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Space efficient, probabilistic set membership tester. Has no False Negatives but allows a rare False Positive.

Python, 70 lines
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from array import array
from random import Random

class BloomFilter:
    # http://en.wikipedia.org/wiki/Bloom_filter

    def __init__(self, num_bits, num_probes, probe_func):
        self.num_bits= num_bits
        num_words = (num_bits + 31) // 32
        self.arr = array('L', [0]) * num_words
        self.num_probes = num_probes
        self.probe_func = get_probes

    def add(self, key):
        for i, mask in self.probe_func(self, key):
            self.arr[i] |= mask

    def match_template(self, bfilter):
        return (self.num_bits == bfilter.num_bits \
            and self.num_probes == bfilter.num_probes \
            and self.probe_func == bfilter.probe_func)

    def union(self, bfilter):
        if self.match_template(bfilter):
            self.arr = [a | b for a, b in zip(self.arr, bfilter.arr)]
        else:
            # Union b/w two unrelated bloom filter raises this
            raise ValueError("Mismatched bloom filters")

    def intersection(self, bfilter):
        if self.match_template(bfilter):
            self.arr = [a & b for a, b in zip(self.arr, bfilter.arr)]
        else:
            # Intersection b/w two unrelated bloom filter raises this
            raise ValueError("Mismatched bloom filters")

    def __contains__(self, key):
        return all(self.arr[i] & mask for i, mask in self.probe_func(self, key))

def get_probes(bfilter, key):
    hasher = Random(key).randrange
    for _ in range(bfilter.num_probes):
        array_index = hasher(len(bfilter.arr))
        bit_index = hasher(32)
        yield array_index, 1 << bit_index

if __name__ == '__main__':

    from random import sample
    from string import ascii_letters

    states = '''Alabama Alaska Arizona Arkansas California Colorado Connecticut
        Delaware Florida Georgia Hawaii Idaho Illinois Indiana Iowa Kansas
        Kentucky Louisiana Maine Maryland Massachusetts Michigan Minnesota
        Mississippi Missouri Montana Nebraska Nevada NewHampshire NewJersey
        NewMexico NewYork NorthCarolina NorthDakota Ohio Oklahoma Oregon
        Pennsylvania RhodeIsland SouthCarolina SouthDakota Tennessee Texas Utah
        Vermont Virginia Washington WestVirginia Wisconsin Wyoming'''.split()

    bf = BloomFilter(num_bits=1000, num_probes=14, probe_func=get_probes)
    for state in states:
        bf.add(state)

    m = sum(state in bf for state in states)
    print('%d true positives out of %d trials' % (m, len(states)))

    trials = 100000
    m = sum(''.join(sample(ascii_letters, 5)) in bf for i in range(trials))
    print('%d true negatives and %d false negatives out of %d trials'
          % (trials-m, m, trials))

The get_probes() method generates a series of hashed lookups into the bitarray. There are many ways to do this and it is possible to get a much faster hashing function. The pickle->sha512->int->divmod approach was chosen for this recipe because 1) it produces 512 uncorrelated bits, 2) it is easy to understand, and 3) it works in both Python2 and Python3.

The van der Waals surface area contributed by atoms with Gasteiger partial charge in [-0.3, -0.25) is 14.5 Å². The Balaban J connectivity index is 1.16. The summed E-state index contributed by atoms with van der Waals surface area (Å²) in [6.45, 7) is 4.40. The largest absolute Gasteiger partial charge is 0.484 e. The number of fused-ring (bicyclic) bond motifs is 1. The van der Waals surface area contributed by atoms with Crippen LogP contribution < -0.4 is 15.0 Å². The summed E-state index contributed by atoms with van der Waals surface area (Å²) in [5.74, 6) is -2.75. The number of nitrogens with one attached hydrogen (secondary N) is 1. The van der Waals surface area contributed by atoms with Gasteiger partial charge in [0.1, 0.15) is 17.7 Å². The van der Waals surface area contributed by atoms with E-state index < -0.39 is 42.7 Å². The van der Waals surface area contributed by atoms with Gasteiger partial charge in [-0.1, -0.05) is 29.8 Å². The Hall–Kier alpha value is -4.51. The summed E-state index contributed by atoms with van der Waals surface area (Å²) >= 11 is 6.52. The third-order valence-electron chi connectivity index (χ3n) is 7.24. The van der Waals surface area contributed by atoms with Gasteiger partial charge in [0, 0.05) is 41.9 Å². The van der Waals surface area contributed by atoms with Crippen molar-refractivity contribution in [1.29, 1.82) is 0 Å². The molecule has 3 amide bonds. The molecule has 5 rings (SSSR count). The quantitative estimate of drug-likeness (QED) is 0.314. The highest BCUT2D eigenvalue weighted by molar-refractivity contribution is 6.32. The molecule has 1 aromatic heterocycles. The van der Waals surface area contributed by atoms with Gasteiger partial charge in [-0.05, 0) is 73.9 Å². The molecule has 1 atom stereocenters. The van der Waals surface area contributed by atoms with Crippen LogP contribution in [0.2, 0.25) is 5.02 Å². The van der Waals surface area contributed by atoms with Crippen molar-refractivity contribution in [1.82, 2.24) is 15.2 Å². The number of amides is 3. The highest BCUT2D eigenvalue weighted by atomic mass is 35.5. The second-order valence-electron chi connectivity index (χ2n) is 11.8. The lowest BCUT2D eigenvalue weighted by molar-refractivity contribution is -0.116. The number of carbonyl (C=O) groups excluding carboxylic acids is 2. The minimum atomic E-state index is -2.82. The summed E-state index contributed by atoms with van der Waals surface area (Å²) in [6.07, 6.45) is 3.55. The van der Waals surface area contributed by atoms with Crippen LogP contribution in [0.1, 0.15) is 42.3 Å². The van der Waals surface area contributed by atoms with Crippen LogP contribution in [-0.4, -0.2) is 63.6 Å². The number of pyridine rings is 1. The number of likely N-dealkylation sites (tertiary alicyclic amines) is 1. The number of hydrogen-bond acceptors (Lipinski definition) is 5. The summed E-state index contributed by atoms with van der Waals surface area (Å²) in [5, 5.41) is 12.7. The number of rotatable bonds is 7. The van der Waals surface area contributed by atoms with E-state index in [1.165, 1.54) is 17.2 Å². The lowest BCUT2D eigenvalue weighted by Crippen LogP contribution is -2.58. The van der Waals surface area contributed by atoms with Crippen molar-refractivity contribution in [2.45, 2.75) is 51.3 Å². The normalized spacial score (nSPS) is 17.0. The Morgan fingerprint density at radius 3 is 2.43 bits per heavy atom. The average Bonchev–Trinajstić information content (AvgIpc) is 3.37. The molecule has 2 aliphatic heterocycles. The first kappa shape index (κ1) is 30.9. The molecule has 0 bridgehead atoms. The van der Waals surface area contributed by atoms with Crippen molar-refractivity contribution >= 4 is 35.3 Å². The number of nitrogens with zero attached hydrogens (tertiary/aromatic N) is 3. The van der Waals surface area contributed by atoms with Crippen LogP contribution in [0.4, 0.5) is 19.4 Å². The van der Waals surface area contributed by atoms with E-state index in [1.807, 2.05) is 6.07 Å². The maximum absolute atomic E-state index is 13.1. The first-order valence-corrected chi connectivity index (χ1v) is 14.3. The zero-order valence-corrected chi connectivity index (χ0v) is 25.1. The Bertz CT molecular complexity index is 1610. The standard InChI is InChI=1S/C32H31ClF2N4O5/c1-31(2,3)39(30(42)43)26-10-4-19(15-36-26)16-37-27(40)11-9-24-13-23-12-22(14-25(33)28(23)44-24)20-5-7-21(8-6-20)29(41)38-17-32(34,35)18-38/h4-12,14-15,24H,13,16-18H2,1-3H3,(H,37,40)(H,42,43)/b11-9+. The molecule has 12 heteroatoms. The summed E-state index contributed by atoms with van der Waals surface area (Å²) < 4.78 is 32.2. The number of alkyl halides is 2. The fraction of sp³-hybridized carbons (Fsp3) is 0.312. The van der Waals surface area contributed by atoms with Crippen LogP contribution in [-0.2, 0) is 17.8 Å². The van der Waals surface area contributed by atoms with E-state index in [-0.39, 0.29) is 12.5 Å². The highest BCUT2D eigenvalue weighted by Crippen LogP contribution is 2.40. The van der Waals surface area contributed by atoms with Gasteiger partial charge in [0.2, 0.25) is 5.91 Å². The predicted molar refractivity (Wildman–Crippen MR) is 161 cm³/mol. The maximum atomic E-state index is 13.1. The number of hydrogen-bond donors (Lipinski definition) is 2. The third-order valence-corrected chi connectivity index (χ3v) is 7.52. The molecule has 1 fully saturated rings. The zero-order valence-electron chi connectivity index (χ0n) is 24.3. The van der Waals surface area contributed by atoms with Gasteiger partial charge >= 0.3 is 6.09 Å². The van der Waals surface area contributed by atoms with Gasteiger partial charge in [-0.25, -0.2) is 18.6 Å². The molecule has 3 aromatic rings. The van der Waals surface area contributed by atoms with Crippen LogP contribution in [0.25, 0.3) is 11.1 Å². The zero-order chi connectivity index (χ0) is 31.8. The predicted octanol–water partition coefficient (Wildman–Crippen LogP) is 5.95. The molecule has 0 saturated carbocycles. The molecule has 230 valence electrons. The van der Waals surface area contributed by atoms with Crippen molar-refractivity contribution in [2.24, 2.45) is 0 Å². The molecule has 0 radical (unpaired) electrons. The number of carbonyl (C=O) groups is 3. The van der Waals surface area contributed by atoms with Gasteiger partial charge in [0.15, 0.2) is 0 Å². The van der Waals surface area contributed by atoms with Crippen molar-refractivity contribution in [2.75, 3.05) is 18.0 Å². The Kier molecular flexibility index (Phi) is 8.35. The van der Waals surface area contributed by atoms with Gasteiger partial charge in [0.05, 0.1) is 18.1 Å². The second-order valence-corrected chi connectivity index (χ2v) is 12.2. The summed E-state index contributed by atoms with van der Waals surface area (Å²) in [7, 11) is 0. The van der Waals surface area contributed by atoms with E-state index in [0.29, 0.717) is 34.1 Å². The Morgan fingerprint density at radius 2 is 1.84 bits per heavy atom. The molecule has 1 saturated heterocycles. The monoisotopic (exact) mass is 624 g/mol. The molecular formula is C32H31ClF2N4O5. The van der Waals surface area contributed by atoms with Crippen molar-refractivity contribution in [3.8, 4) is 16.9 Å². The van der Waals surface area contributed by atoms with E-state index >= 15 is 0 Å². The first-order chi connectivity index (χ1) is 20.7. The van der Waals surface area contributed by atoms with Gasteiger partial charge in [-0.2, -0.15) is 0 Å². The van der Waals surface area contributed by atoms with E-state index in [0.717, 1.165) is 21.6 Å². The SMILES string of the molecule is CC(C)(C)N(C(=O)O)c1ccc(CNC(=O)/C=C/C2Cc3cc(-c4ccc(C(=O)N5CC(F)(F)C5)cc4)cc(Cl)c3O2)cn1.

probe_func is the input function for performing hashing. Currently it uses Random.randrange(), but can be changed to any implementation, like SHA for instance

The example code shows the names of fifty US states stored in a 1000 bit bloom filter using 14 probes. We verify that all 50 are found in the filter (guaranteed True Positives). We then try 100,000 random strings to see if they are in the filter. Typically, fewer than 1 in 10,000 return a False Positive.

Bloom filters are much more impressive with large datasets. For example, imagine the list of all correctly spelled words in the English language being stored in a bloom filter so a spell checker can be kept in memory and saving disk accesses only for likely misspellings.

5 comments

Kirk Strauser 10 years, 6 months ago  # | flag

Your false positive test at the end isn't quite right. First, %d false negatives should be %d false positives. Second, it's possible (if unlikely) that you could generate a valid state name, like 'Idaho'. I replaced the last four lines with:

trials = 100000
fp = 0
for trial in range(trials):
    while True:
        candidate = ''.join(sample(ascii_letters, 5))
        # If we accidentally found a real state, try again
        if candidate in states:
            continue
        if candidate in bf:
            fp += 1
        break
print('%d true negatives and %d false positives out of %d trials'
      % (trials-fp, fp, trials))

I think the odds of accidentally generating a valid state name here are only like 1:127,000,000, but it's easy enough to rule out.

Sundar Srinivasan (author) 10 years, 6 months ago  # | flag

That part is forked from here: http://code.activestate.com/recipes/577684-bloom-filter/, and I had noticed the same. I left it as it was because I assumed that since the odds were too low the author decided not to add the search in the list on every iteration. Anyway, thanks for adding the check; it made it better.

Kirk Strauser 10 years, 6 months ago  # | flag

I noticed that about 5 minutes after I posted. :-)

Dan Stromberg 10 years, 3 months ago  # | flag

I've taken this module and modified it. The main changes are:

  1. Constructor accepts ideal size and maximum error rate, and computes the rest from that
  2. Uses a better get_probes that gives a much more in-line-with-the-theory error rate
  3. Expanded the unit tests significantly
  4. Passes pylint

It's at http://stromberg.dnsalias.org/svn/bloom-filter/trunk/

Sundar Srinivasan (author) 10 years, 3 months ago  # | flag

@Dan, Looked at your code. Thanks for improving it.